where is the KohnSham potential, and is the DMFT selfenergy. The procedure of embedding the DMFT impurity selfenergy to the KohnSham basis was extensively discussed in Haule et al. (2010). Finally, the two particle vertex function (dark blue triangle in Fig. 6) can be computed from the fully irreducible two particle vertex function (light blue square in Fig. 6) through the BetheSalpeter equation depicted in the second line of Fig. 6. Within the DMFT approximation, the two particle irreducible vertex is local, i.e., does not depend on , or , and hence can be computed from the solution of the DMFT impurity problem Georges et al. (1996). It was first noticed by Khurana (1990), that the vertex corrections to the optical conductivity within DMFT approximation vanish in the oneband Hubbardlike model. This is because the electron velocity is an odd function of momentum , and does not depend on and , and hence the vertex corrections to conductivity vanish. In general, for multiband situations encountered in LDA+DMFT, the vertex corrections do not necessarily vanish even though the two particle irreducible vertex is purely local in this approximation. This is because, in general, velocities are not odd functions of momentum, which is easy to verify in the strict atomic limit. Nevertheless, the vertex corrections are small in many materials because they vanish at low energy, where a single band representation is possible, and are also likely subleading at intermediate and high energy, where the itinerant interband transitions dominate. To date, a careful study of the vertex correction effects within LDA+DMFT is lacking. In the context of the Hubbard model, Lin et al. (2009) demonstrated that vertex corrections substantially contribute to the optical conductivity at the scale of the Coulomb repulsion , whereas negligible contributions were found to the Drude and the midinfrared peaks.
Iii Excitations and collective effects
iii.1 Free charge carriers
The electrical conduction of a material is governed by how freely charge carriers can move throughout it. In his seminal model, Drude (1900) considered the charge carriers to propagate independently. The span between two scattering events has an exponentially decaying probability characterized by the time and the mean free path . This scattering or relaxation time fully describes the dynamical response of the entire system to external an electric field, summarized in the complex frequencydependent conductivity [Eq. (1)]. The Drude model does not take into account interactions with the underlying lattice, with electrons, or other quasiparticles. In his Fermiliquid theory Landau (1956) includes electronic correlations, yielding an effective mass and also an effective scattering time Pines and Nozières (1966).
In heavy fermion materials the hybridization of nearly localized shell electrons with quasifree conduction electrons leads to an effective mass orders of magnitude larger than the bare electron mass Fisk et al. (1988); Grewe and Steglich (1991). Accordingly, the spectral weight [proportional to according to the sum rule Eq. (8)] and the scattering rate are significantly reduced Varma (1985a, b); Millis and Lee (1987); Millis et al. (1987). Hence, the charge carriers are extremely slow due to electronelectron interactions which shifts the relaxation rate into the microwave regime. As demonstrated in Fig. 7, Scheffler et al. (2005) probed the real and imaginary parts of the Drude response in UPdAl and UNiAl Scheffler et al. (2006, 2010) over three orders of magnitude in frequency and verified that the actual shape is perfectly described by Eq. (1), because impurity scattering still dominates over electronelectron scattering in spite of the strong renormalization.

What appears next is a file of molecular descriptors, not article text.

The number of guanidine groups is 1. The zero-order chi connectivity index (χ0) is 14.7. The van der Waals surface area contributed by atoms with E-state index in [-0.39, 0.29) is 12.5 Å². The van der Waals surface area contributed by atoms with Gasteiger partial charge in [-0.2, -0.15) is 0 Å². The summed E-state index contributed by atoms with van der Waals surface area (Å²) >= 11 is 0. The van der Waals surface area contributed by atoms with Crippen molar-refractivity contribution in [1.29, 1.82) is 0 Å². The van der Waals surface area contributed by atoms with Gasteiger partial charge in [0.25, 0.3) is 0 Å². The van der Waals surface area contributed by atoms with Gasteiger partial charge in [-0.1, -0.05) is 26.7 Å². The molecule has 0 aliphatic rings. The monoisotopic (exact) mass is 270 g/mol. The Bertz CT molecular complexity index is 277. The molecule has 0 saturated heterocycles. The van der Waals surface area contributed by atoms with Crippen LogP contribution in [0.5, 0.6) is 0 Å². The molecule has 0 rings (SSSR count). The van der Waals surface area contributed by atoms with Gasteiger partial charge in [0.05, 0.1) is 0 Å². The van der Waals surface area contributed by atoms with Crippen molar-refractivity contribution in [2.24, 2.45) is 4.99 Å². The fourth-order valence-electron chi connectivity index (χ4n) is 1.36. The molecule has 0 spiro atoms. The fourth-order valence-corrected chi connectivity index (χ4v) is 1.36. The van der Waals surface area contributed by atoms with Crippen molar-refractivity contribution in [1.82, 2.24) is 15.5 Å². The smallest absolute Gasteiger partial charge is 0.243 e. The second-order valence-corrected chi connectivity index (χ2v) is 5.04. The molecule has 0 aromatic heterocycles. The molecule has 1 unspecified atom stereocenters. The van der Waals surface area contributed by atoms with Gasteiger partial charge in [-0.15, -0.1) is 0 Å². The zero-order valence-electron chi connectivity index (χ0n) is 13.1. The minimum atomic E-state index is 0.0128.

More specific to the GHz range, Fermiliquid theory predicts a renormalized frequencydependent scattering rate Ashcroft and Mermin (1976); Pines and Nozières (1966); Abrikosov et al. (1963):
(25) 
with the prefactors increasing as the square of the effective mass Kadowaki and Woods (1986), and depending on the material properties Rosch and Howell (2005); Rosch (2006). An experimental confirmation of relation (25) is still missing.
iii.2 Charge transfer and excitons
Optical transparency of insulating compounds is a consequence of the energy gap in the spectrum for electronhole pair excitations, which, if finalstate interactions between the electron and the hole can be neglected, corresponds to the gap between the valence and the conduction band. Different physical origins of the gap are known, and the corresponding insulators can be classified accordingly. For the purpose of the review we make a distinction between two main classes: (i) A gap caused by the periodic potential of the lattice. Standard semiconductors and insulating compounds fall in this class. (ii) A gap opened by onsite Coulomb repulsion (Hubbard ) on the transition metal ion with an odd number of electrons per site. A further distinction in the latter group is made according to the value of compared to the charge transfer energy needed for the excitation process where denotes a hole in the anion valence band Zaanen et al. (1985). When , processes of the type are the dominant charge fluctuation corresponding to the optical gap at an energy . On the other hand, when , corresponds to the optical gap at energy and fluctuations at an energy fall inside the interband transitions. The case corresponds to the limit of a MottHubbard insulator, and is found on the left hand side of the series, i.e. vanadates and titanates, as well as organic compounds. The situation , indicated as ‘charge transfer insulator’ is common on the right hand side of the series; the cuprates and nickelates fall in this class. Coupling between different bands mixes the character of the bands on either side of the gap, which softens the transition from MottHubbard insulator to charge transfer insulator as a function of . This is of particular relevance for substances with and of the same size, e.g. in Cr, Mn and Fe oxides Imada et al. (1998); Zaanen et al. (1985).